A Letter to a Teacher Who Witholds PE

A Letter to a Teacher
Who Witholds PE

Michelle Gaus, Contributor
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Elementary school teachers already have their hands full teaching academic subjects. Most have no PE background and work in schools without a trained physical educator.

The result is that many elementary kids are taught physical education by teachers with no PE background or sensitivity who, to be quite honest, don't appreciate its importance. Such teachers don't think it's a big deal to take away "PE Privileges" as a form of discipline.

Our elementary school children get little activity as it is, and a teacher would never think of taking away math class as punishment, so why do it with phys-ed?

This very real situation is wonderfully expressed by Michelle Gaus, a physical educator whose own child has experienced this form of discipline. Here's her letter to her child's teacher. Feel free to use it yourself.

"Dear Mr. M., Josh has learned a lot since you have arrived. I am glad that you are doing a lot of science with them. Many teachers are afraid to touch that subject. Josh is enjoying your class immensely. He is constantly telling me about the experiments that you are doing. I do have a concern, however.

I have heard a lot of talk about gym being dropped because students are not listening or doing their work. I do not like hearing this because it sets a bad example for the students. It is telling them that phys-ed is not important. It is OK to miss it. This obviously is not true. It is a curriculum requirement as much as math or English. It is required all the way up to grade nine.

The latest stats show that today's youth are becoming obese. They are not getting enough exercise due to greater educational demands, video games and TV, and a lack of parental push. It is to this end that I stress that gym should be taught even more than it is in our school systems. I do however, realize this is not always possible thanks to the extra load the Premier of Ontario has created for each grade.

I have therefore included some alternatives to using gym as punishment. If the students are loud and active why not let them use up that energy in the gym instead of threatening to take it away. Why try to contain it in the classroom? Perhaps we can tell them we'll let you run around but then I expect you to settle down when we get back. A good routine that includes lots of activity or slow music works well in calming a body down.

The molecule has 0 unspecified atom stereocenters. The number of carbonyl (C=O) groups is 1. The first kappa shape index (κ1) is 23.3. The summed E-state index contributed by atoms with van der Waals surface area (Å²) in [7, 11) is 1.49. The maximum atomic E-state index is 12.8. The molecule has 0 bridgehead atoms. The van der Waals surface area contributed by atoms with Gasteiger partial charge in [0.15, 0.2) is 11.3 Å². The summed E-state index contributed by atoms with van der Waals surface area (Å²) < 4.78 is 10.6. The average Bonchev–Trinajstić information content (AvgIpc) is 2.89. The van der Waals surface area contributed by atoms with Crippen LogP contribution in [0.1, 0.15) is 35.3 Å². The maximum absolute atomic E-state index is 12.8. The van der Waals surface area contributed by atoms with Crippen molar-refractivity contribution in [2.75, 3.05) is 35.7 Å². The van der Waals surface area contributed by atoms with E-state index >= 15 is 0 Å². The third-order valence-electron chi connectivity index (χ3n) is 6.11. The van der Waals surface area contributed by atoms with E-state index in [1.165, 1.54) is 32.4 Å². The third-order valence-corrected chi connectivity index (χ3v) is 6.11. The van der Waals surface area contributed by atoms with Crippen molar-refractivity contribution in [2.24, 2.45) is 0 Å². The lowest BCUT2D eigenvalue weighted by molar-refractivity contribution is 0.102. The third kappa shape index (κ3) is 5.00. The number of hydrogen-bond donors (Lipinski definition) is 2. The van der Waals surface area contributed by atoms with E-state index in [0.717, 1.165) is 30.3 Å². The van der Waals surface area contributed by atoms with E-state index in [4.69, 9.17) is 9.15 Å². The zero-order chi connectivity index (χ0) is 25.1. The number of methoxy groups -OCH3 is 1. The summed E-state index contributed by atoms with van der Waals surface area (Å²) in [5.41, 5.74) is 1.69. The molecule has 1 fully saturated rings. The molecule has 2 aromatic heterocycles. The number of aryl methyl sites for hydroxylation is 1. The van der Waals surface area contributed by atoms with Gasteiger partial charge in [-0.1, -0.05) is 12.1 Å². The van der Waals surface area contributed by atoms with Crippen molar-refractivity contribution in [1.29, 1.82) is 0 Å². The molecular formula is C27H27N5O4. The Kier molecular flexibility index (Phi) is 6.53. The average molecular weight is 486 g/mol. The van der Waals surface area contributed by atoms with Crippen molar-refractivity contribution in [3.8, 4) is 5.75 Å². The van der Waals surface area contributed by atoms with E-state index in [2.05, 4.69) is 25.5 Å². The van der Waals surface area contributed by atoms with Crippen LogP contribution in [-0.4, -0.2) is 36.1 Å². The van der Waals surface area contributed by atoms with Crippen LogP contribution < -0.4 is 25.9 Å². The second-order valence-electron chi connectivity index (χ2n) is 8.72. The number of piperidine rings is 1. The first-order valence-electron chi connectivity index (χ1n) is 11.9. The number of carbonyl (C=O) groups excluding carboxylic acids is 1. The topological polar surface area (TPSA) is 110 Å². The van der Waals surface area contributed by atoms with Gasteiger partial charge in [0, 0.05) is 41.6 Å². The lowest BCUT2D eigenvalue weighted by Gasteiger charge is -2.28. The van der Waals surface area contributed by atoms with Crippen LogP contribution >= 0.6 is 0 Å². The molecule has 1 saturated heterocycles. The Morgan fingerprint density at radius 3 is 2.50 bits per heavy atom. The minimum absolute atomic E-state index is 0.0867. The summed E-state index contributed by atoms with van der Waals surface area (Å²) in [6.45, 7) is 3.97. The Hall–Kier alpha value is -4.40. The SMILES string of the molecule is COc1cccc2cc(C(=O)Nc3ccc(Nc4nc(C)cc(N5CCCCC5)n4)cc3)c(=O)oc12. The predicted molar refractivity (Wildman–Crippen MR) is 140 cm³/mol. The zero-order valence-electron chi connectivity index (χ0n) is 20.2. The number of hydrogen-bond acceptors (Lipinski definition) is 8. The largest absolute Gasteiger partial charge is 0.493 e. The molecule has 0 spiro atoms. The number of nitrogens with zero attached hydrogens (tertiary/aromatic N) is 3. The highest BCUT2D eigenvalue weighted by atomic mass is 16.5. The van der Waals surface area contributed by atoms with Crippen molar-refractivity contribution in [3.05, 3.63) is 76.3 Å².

For other problems, I have included the following suggestions:

  1. Take away part or all of recess. Most kids really hate that one.
  2. Whatever happened to writing lines? "I will remember my books…"
  3. Assign extra homework when they are rowdy.
  4. If it is habitual, call or send a note to the parents.
  5. Send the student to another teacher's room to work until he/she gets caught up. We do that a lot around here and the kids do not feel comfortable in an older or younger grade (i.e. kindergarten or grade eight).
  6. Have a homework book so they can keep track of their homework. (Now being done).
How about rewards. The "little honey" theory:
  1. Extra gym time or you can pick the activity we do.
  2. Extra silent reading time
  3. One less spelling word if the class gets at least 7/10 in the next test. I know Josh would probably try hard if something else was at stake.
  4. Settle down or the next test will have 11 words.
  5. Lolipops or stickers (you can use the money that our parent's council donated to purchase them). They are still at the age that they enjoy these.
  6. If you are good all week or get X done, then we will play a game on Friday. The ten minutes in the game used here will more than make up the time lost to discipline.
Here are some fun games:

  1. Heads Up Seven Up, or Beep: In Beep, count down the rows. If your number is a multiple of five you say beep instead. If you mess up then you are out.
  2. Baseball: Create questions they should be able to answer. If they get one right they flip a card that would reveal a single, double, triple or home run. Wrong answers are an out for your team.
  3. Spelling bees.
  4. Jeopardy or Who Wants to be a Millionaire.
If you want, I have someone who could come up with questions for these games, or Junior Trivial Pursuit works well for this.

We should be teaching kids the basics of running, jumping, catching, and throwing. I realize that not everyone is a phys-ed grad so if you wish I could supply you with some books, drills, or games to help make gym time easier. You also have some human kinetics grads that you could tap into in the school.

If you have any questions or wish to discuss this further feel free to contact me by email, phone, or a letter.

Thank you for your time."

Mrs. Gaus

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